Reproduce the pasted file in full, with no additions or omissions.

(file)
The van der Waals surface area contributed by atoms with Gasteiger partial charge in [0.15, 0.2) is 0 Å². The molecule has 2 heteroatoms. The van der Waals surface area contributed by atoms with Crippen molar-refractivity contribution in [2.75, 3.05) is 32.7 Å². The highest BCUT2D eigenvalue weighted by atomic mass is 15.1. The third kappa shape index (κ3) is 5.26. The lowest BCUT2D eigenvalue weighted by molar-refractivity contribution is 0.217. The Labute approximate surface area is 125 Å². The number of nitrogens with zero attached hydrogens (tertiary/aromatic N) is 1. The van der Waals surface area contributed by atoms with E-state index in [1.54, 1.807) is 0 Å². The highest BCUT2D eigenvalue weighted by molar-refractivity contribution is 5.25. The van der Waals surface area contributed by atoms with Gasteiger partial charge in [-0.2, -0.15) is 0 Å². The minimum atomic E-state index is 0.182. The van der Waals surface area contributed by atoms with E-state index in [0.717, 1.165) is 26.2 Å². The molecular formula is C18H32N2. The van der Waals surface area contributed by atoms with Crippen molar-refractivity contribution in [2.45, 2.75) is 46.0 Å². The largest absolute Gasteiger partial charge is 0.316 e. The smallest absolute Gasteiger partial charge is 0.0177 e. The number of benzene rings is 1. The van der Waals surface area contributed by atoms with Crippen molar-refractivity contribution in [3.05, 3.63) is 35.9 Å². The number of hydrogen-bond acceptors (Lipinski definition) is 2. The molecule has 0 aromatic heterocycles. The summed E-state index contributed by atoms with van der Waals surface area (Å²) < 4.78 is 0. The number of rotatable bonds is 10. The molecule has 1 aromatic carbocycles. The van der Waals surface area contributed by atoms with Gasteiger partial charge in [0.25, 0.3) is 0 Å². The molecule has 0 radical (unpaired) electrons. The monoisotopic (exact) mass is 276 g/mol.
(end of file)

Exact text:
The van der Waals surface area contributed by atoms with Gasteiger partial charge in [0.15, 0.2) is 0 Å². The molecule has 2 heteroatoms. The van der Waals surface area contributed by atoms with Crippen molar-refractivity contribution in [2.75, 3.05) is 32.7 Å². The highest BCUT2D eigenvalue weighted by atomic mass is 15.1. The third kappa shape index (κ3) is 5.26. The lowest BCUT2D eigenvalue weighted by molar-refractivity contribution is 0.217. The Labute approximate surface area is 125 Å². The number of nitrogens with zero attached hydrogens (tertiary/aromatic N) is 1. The van der Waals surface area contributed by atoms with E-state index in [1.54, 1.807) is 0 Å². The highest BCUT2D eigenvalue weighted by molar-refractivity contribution is 5.25. The van der Waals surface area contributed by atoms with Gasteiger partial charge in [-0.2, -0.15) is 0 Å². The minimum atomic E-state index is 0.182. The van der Waals surface area contributed by atoms with E-state index in [0.717, 1.165) is 26.2 Å². The molecular formula is C18H32N2. The van der Waals surface area contributed by atoms with Crippen molar-refractivity contribution in [2.45, 2.75) is 46.0 Å². The largest absolute Gasteiger partial charge is 0.316 e. The smallest absolute Gasteiger partial charge is 0.0177 e. The number of benzene rings is 1. The van der Waals surface area contributed by atoms with Crippen molar-refractivity contribution in [3.05, 3.63) is 35.9 Å². The number of hydrogen-bond acceptors (Lipinski definition) is 2. The molecule has 0 aromatic heterocycles. The summed E-state index contributed by atoms with van der Waals surface area (Å²) < 4.78 is 0. The number of rotatable bonds is 10. The molecule has 1 aromatic carbocycles. The van der Waals surface area contributed by atoms with Gasteiger partial charge in [0.25, 0.3) is 0 Å². The molecule has 0 radical (unpaired) electrons. The monoisotopic (exact) mass is 276 g/mol.